Skip to:

Articles (General Education) « Education – General

Education

 

Articles About General Education Issues

 

 

  • 50 Essential Links for the Parents of Gifted Children (Online Education Database)
    Every parent hopes for their child to be smart and to excel in school, but sometimes parents just don't know what to do with a child who is especially exceptional. Keeping him or her challenged, interested, and engaged can be tough, as can dealing with an educational system that doesn't always focus on helping out bright students.
  • ACLU Sues School in Online Photo Controversy: Female Students Punished for Racy MySpace Pictures
    In Indianapolis, Indiana, two sophomore girls at Churubusco High School were punished by the school district for posting sexually suggestive photos on their MySpace pages.
  • College Planning Q&A: 529s and Financial Aid
  • College Planning Q&A: 529s as IRA Beneficiaries?
    These are two good articles about how to use 529 plans in planning for college and how to coordinate them with financial aid applications and maximize the tax benefits. (Morningstar Advisor)
  • Feds Add New Categories for Civil Rights Reporting
    The U.S. Department of Education has announced that for the 2009-10 school year, school districts will have to collect data in a number of new categories that relate to students' civil rights. What's more, the data for many of the new categories must be disaggregated to show how it applies to students of different races and ethnic backgrounds, students with disabilities, male and female students, and English-language learners.
  • Graphic Organizers (Teachers at Risk)
    Graphic organizers are one of the most useful tools students or teachers for that matter can use in the classroom. Many graphic organizers are available free on-line. Strong visual learners usually love using graphic organizers to organize their thinking when doing assignments.
  • Homebound Instruction vs. Instruction in the Home (Sarah Davis)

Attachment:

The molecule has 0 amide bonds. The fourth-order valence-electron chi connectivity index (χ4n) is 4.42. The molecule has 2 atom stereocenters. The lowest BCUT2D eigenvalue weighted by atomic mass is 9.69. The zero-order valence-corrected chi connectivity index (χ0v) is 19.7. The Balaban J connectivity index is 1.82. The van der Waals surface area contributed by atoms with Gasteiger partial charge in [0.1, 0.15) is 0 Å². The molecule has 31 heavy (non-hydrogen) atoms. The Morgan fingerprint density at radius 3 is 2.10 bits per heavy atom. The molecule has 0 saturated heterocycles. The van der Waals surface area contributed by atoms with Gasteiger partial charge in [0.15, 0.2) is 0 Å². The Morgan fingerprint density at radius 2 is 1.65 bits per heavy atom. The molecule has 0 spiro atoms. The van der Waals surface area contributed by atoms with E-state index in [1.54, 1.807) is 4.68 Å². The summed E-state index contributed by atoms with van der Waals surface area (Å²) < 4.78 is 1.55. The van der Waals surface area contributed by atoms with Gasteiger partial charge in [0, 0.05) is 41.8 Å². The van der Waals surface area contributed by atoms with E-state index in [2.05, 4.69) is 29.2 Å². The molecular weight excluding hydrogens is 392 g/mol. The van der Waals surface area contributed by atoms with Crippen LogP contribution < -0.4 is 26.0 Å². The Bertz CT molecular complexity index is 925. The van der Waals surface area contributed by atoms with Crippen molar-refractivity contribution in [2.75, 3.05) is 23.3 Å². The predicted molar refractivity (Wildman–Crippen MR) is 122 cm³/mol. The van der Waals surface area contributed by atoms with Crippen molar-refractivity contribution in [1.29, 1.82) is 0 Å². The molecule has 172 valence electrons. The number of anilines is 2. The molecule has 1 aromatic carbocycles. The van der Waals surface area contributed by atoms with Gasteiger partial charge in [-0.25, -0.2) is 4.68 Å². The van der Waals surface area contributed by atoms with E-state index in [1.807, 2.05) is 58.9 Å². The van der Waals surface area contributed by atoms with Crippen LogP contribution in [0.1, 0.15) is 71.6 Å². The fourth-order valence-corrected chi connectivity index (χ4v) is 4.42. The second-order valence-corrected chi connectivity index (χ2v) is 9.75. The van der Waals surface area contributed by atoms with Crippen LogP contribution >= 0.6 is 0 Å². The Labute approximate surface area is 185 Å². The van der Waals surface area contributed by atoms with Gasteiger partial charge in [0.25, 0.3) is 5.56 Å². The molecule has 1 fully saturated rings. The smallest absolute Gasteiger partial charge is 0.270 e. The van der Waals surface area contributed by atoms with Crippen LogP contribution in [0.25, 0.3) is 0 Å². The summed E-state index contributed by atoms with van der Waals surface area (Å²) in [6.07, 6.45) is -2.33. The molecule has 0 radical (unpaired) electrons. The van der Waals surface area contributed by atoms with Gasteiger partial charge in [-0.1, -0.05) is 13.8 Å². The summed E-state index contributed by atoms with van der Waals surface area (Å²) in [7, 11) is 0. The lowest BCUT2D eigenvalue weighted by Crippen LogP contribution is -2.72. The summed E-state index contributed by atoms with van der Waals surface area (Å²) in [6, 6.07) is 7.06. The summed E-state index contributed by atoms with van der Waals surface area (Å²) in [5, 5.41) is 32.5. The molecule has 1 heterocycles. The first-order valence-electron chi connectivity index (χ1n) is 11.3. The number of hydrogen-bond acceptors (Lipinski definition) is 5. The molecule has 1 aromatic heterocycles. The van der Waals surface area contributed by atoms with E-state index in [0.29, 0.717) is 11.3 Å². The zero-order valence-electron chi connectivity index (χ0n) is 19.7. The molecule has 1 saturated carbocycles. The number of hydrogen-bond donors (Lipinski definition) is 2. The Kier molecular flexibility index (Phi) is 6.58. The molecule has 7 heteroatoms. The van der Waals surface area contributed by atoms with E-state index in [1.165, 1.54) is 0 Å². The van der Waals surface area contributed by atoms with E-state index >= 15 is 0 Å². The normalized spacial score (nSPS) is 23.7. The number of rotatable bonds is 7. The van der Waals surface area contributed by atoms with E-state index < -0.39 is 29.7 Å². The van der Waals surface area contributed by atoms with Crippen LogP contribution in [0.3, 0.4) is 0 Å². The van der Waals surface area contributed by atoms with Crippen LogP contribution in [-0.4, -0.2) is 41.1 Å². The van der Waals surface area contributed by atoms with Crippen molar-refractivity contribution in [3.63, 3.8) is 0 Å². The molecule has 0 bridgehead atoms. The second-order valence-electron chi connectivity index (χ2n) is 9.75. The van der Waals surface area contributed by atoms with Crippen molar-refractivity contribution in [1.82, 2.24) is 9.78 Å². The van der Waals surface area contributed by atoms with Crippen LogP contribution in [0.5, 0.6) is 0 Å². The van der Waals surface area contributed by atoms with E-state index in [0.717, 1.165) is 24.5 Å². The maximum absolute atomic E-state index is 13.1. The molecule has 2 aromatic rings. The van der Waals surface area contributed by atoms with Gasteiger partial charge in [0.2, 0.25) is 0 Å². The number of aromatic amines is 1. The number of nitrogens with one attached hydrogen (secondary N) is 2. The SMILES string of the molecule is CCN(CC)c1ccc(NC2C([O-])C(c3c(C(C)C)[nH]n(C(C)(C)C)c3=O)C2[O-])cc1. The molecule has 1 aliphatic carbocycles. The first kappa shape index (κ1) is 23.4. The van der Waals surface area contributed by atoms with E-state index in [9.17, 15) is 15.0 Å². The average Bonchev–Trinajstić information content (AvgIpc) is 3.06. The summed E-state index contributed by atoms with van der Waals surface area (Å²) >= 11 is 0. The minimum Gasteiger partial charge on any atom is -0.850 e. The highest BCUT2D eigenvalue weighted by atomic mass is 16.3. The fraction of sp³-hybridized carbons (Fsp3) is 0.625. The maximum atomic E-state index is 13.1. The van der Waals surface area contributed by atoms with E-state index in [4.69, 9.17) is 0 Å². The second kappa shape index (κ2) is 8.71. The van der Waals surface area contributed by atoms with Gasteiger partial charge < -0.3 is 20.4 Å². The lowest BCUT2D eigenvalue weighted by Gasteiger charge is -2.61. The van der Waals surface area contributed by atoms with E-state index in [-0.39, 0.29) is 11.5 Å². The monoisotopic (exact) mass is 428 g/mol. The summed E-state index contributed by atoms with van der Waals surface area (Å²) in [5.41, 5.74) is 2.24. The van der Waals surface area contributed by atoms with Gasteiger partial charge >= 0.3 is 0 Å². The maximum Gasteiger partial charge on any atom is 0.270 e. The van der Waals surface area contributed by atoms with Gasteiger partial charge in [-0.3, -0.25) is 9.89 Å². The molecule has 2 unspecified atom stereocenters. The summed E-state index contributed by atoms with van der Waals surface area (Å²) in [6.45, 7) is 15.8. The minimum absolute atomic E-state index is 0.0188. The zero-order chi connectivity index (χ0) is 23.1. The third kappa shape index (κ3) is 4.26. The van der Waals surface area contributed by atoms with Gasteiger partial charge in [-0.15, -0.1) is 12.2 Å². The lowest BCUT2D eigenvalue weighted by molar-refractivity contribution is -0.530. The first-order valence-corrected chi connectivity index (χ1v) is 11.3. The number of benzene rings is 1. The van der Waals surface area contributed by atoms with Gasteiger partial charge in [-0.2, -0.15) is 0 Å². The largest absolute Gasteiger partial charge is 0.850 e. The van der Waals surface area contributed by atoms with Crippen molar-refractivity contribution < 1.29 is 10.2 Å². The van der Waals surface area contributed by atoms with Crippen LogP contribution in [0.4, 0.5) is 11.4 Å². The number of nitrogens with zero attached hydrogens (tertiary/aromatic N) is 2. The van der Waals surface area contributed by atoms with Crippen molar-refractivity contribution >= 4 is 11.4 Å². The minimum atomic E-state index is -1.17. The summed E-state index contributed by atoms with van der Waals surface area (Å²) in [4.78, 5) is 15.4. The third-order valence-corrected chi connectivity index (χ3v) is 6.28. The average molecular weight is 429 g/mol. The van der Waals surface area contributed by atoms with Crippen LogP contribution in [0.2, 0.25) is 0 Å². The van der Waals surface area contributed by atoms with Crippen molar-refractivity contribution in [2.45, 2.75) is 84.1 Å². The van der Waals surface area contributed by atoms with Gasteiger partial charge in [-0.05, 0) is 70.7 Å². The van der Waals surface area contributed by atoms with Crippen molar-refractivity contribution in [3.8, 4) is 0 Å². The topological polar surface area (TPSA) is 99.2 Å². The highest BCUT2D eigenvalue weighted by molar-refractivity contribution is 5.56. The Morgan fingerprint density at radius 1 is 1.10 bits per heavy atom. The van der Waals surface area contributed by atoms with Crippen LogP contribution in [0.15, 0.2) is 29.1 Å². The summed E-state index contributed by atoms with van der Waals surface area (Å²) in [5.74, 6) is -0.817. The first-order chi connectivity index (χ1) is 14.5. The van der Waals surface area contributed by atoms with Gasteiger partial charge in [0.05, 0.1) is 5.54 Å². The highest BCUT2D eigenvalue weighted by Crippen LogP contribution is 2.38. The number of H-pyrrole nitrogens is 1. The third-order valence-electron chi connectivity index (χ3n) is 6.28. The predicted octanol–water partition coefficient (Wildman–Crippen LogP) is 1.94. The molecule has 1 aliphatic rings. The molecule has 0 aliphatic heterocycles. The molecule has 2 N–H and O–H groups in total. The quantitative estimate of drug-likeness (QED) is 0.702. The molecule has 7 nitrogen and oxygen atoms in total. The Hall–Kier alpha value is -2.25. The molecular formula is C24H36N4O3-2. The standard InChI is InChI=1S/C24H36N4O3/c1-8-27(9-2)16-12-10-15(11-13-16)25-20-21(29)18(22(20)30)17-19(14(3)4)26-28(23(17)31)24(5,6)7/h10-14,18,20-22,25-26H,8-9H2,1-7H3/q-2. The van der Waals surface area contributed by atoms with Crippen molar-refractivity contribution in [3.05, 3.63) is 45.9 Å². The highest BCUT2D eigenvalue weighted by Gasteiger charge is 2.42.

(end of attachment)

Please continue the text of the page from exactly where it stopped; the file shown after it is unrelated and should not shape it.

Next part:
Though it may seem that "homebound instruction" and "instruction conducted in the home" should be virtual synonyms, to the contrary, they each describe entirely different educational circumstances.
  • Learning English as Second Language (Education News)
    The method I’ve suggested in previous articles works for languages. We can adapt it to teaching English to immigrant students even without knowing their native tongue.
  • Learning to Move and Moving to Learn
    (Center for Early Childhood Education at Eastern Connecticut State University)
    Teachers, administrators, and parents usually recognize the physical benefits of motor play. What is less obvious is the way that active play promotes learning. In this story, Mr. Smith is supporting his children’s academic success through play. Engaging his children in movement promotes attention, memory, and overall brain development. The activity also teaches an important mathematical ability—recognizing numerals.  Link to related videos
  • Must Police Obtain a Warrant or Consent Before Interviewing Child at School? (Wrightslaw Way – 10/13/10)
    On Tuesday, the Supreme Court agreed to decide whether police and social workers must obtain a warrant, court order, or parental consent before interviewing children at school about claims of sexual abuse.
    Patti's Comment:  This is a very important case. Families should be aware of it!
  • Position Statement on Student Grade Retention and Social Promotion